The mindset is so different. I don't think journalists, even very experienced political journalists, realize just how different their mindset is from the mindset of all the people they're writing about.

The people they write about are constructive. They do not seek confrontation. They do not seek radical change normally. If they do, especially in this day and age, they don't get anywhere.

I found that when I went from journalist to policy advocate to politician—that was a total transformation of what I call my secular priorities. The kind of people you deal with, the kind of things you might write—as an advocate you're positive. You have to be positive. You can be negative about particular things, but you always have to give a positive alternative.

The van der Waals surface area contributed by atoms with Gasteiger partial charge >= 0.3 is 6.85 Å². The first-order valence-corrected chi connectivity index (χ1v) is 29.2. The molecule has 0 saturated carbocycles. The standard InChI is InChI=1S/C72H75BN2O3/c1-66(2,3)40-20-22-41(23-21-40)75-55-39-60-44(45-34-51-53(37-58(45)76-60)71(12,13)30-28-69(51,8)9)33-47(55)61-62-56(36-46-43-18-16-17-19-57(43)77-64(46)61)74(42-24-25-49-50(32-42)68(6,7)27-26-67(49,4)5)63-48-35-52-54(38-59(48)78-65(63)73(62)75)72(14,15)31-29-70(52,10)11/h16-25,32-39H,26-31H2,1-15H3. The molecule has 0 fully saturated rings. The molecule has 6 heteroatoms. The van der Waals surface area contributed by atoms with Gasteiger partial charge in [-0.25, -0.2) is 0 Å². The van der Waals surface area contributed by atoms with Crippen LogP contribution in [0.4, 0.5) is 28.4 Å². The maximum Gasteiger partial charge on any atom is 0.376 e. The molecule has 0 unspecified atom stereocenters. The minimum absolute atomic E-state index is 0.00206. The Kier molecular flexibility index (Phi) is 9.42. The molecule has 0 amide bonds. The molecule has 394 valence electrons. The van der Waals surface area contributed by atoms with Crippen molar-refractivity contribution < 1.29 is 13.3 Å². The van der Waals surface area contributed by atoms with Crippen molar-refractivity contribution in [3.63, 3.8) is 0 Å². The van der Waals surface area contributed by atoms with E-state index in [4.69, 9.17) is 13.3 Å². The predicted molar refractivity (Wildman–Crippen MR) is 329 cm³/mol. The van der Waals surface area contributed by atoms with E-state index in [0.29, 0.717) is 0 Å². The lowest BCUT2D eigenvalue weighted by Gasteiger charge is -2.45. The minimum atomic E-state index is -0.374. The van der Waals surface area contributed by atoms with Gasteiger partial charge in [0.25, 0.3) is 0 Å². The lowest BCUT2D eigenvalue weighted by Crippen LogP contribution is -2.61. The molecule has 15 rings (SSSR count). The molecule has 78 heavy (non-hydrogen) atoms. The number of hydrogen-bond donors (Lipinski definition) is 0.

I've noticed that a good columnist, most of them anyway, looks for a way to say something clever. Hopefully, it is actually true and useful, but they have to say it in a clever way. That's one of the disciplines, especially of a political columnist. Policy people don't have to. In fact, you're much better if you don't, because if you sound too clever, too "look at me wordsmith my way through this and say nasty things about people without sounding too nasty," well, you're not doing your job as a policy advocate.

It's different again when you step over to partisan politics. I went into politics assuming that two thirds of what I was going to be talking about as a politician would be about interests rather than principles and ideas, but there would still be lots of room for principles and ideas.